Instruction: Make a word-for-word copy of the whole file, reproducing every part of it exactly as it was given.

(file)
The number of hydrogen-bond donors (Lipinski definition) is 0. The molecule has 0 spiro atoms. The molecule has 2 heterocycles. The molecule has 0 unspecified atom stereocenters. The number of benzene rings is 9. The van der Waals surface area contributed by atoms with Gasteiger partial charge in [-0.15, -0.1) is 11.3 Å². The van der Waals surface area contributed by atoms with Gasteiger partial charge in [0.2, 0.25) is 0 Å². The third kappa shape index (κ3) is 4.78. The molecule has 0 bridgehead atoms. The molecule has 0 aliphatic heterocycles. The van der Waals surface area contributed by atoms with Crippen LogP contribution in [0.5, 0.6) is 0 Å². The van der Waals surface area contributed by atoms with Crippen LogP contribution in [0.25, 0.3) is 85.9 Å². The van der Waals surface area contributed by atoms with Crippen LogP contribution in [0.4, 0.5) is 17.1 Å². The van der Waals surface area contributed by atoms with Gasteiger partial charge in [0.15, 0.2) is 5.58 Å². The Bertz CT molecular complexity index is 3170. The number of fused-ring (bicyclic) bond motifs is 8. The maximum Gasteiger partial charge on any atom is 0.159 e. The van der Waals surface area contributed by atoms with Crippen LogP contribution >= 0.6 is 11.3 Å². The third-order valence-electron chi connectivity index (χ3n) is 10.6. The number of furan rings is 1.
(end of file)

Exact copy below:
The number of hydrogen-bond donors (Lipinski definition) is 0. The molecule has 0 spiro atoms. The molecule has 2 heterocycles. The molecule has 0 unspecified atom stereocenters. The number of benzene rings is 9. The van der Waals surface area contributed by atoms with Gasteiger partial charge in [-0.15, -0.1) is 11.3 Å². The van der Waals surface area contributed by atoms with Gasteiger partial charge in [0.2, 0.25) is 0 Å². The third kappa shape index (κ3) is 4.78. The molecule has 0 bridgehead atoms. The molecule has 0 aliphatic heterocycles. The van der Waals surface area contributed by atoms with Crippen LogP contribution in [0.5, 0.6) is 0 Å². The van der Waals surface area contributed by atoms with Crippen LogP contribution in [0.25, 0.3) is 85.9 Å². The van der Waals surface area contributed by atoms with Crippen LogP contribution in [0.4, 0.5) is 17.1 Å². The van der Waals surface area contributed by atoms with Gasteiger partial charge in [0.15, 0.2) is 5.58 Å². The Bertz CT molecular complexity index is 3170. The number of fused-ring (bicyclic) bond motifs is 8. The maximum Gasteiger partial charge on any atom is 0.159 e. The van der Waals surface area contributed by atoms with Crippen LogP contribution >= 0.6 is 11.3 Å². The third-order valence-electron chi connectivity index (χ3n) is 10.6. The number of furan rings is 1.